I guess it was soon after that where I realized my time writing was coming to an end. I did a year end awards column, but I felt it was crap compared to previous efforts. After writing for so many years it's just reached the point where I felt I've written all I can. I don't like being a part time writer or something like that. Writing once a month isn't good for me. So rather than be that guy that hangs around with only a couple of columns under his belt for a year I'm gonna stop altogether. No returns. No comebacks. Been there, done that. This is it for me. I know it. I didn't even tell anybody about it because it's been on my mind for several months and I wanted to make the decision for myself. In other words, I didn't want to get talked out of the idea.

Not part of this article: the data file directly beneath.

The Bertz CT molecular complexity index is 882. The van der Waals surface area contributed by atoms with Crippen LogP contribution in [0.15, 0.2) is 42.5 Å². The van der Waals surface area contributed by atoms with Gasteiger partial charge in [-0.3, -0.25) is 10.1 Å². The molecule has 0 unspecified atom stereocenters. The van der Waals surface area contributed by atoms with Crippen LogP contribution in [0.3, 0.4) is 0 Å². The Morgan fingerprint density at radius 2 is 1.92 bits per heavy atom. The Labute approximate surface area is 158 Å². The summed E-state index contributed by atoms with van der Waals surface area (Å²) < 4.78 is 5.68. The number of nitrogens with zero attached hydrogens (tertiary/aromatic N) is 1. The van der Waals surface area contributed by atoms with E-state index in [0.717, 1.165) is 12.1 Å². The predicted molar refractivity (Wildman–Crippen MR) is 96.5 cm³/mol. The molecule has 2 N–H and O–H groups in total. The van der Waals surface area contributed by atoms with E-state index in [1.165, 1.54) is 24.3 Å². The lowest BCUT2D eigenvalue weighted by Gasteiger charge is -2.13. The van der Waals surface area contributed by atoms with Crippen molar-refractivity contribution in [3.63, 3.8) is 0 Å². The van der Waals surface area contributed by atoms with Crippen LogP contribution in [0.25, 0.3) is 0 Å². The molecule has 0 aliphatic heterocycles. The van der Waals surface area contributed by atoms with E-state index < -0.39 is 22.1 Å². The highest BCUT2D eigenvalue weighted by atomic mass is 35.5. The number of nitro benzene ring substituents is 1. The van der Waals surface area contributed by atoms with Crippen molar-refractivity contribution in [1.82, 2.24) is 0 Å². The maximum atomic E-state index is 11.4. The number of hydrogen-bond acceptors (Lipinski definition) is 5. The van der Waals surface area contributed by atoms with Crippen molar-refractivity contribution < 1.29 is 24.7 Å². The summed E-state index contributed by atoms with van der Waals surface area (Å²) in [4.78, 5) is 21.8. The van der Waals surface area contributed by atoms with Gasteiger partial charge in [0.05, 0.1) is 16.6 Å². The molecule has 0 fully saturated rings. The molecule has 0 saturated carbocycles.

There are a lot of people to thank for all their help over the years, but it's really hard to name names without leaving people out. What I'll do instead is just say thanks to Rajah for helping us out at the Oratory four years ago when we really needed it. Thanks to Dave and Sean for always working with me. Thanks to the writers that have written on the same sites as me and have shared the same passion of writing that I once had. Thanks to the people that have made me banners over the years and that includes those that made me ones that I never used because I'm a lazy schmuck. Most importantly, and I know this sounds cheesy, thanks to anybody that has ever read one of my columns. Even if you hated it so much (hi Undertaker fans!) that you felt compelled to email me using more expletives than a Denis Leary standup routine I still appreciate it. Any writer loves feedback. Any writer wants feedback. If they tell you otherwise then they're probably lying. If they didn't want feedback they'd write it in their diary. So next time you read a column, email the author to let him know what you thought. Trust me, even a simple "keep up the good work" goes a long way. I even got a kick out of people that would email me thinking I was John Cena. Some people would ask if I was, I'd reply with a quick no and then they'd think I was lying. Others just went ahead, assumed that my email address belonged to John Cena and told me to "kick (insert name of heel) ass" at the next show. What's funny is that probably won't end, so I guess I'll always have those emails.